Many biochemical processes occur in our human body to control blood sugar levels. The catabolic and anabolic processes together maintain a sugar level in the bloodstream so that every cell in the body can get ample carbohydrates for energy production. One such process is glycogenolysis. This is a well-controlled pathway where enzymes break glycogen, the stored carbohydrate source to form glucose when the blood sugar level drops. In this section, we will learn more about this biochemical process, where it takes place, and what are its functions.
When we eat food, the excess of the blood sugar absorbed from the assimilation of the different food sources is converted into glycogen by different hormones to store it in the muscles and livers. It is done to create a reserve of energy-producing glucose that can be used in emergency cases or when the blood sugar level is falling in an individual. Hence, we can easily conclude that glycogenolysis occurs in the liver and muscles.
This biochemical process is triggered by epinephrine and the hormone glucagon. This hormone is responsible for initiating the transformation of glycogen to glucose. It is a catabolic process where the glucose monomers are removed from the chains of a glycogen molecule. We can also consider it as a step-down process where the number of carbon atoms reduces in the glycogen molecule.
As mentioned earlier, this is a catabolic process where the polymers of glycogen are broken down into smaller units of glucose. It happens in the presence of an enzyme named glycogen phosphorylase. It is a very complex biochemical reaction where bigger units break into smaller units. If we represent this reaction in the form of an equation, it will look like this:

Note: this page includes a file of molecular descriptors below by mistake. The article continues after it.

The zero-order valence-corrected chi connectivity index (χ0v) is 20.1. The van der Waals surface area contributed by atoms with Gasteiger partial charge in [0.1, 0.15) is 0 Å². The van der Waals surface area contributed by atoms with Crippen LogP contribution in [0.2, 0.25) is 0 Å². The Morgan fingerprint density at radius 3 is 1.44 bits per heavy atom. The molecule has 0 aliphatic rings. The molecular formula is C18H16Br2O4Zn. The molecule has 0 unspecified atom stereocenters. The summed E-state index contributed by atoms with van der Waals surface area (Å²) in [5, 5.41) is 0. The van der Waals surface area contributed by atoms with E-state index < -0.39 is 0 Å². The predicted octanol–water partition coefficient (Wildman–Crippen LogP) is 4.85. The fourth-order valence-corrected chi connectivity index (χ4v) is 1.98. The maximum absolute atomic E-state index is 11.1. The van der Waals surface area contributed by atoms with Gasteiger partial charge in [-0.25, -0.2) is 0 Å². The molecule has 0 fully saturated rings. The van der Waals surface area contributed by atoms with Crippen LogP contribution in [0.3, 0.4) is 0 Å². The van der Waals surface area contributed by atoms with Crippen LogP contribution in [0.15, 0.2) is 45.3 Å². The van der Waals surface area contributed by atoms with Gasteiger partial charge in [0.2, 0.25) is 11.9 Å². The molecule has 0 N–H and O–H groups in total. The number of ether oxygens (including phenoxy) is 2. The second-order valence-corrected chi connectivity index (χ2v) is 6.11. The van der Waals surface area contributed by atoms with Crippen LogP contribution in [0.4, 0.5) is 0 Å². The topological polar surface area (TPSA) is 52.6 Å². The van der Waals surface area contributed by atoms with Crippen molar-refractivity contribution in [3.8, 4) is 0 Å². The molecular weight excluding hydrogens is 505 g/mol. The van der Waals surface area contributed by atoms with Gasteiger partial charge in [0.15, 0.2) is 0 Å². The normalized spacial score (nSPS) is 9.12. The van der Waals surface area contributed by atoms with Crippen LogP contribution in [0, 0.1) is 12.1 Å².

glycogen(n) + Pi ⇌ glycogen(n-1) + glucose-1-phosphate
Here, Pi is the inorganic phosphate released by the action of glycogen phosphorylase. It causes a cleavage in the bond of a glycogen molecule leading to the breaking down of a glucose molecule with the inorganic phosphate attached to it. These bonds are then broken one after the other to produce units of glucose and then released into the bloodstream.
The glycogen debranching biochemical enzyme cleaves the polymer of glycogen until only 4 residual units are left in the chain. This enzyme then sends the three remaining glucose units to other branches of another glycogen unit and exposes the branching locations. This is how the last of the glucose units are broken and released in the form of glucose-6-phosphate produced in the glycogenolysis pathway.
You can understand that this process is done to release the stored glycogen in the form of usable glucose units from the liver and muscles to the bloodstream. The glycogenolysis pathway is followed due to the signalling of the neurons or the hormones produced. It generally happens when the body is under stress for a low blood sugar level or an emergency purpose. When a human encounters a threatening situation, the body starts producing adrenaline or epinephrine. This is called fight or flight response. During this response, the stored glycogen is required as the body prepares for an extreme situation and needs a lot of energy to be produced in the muscles.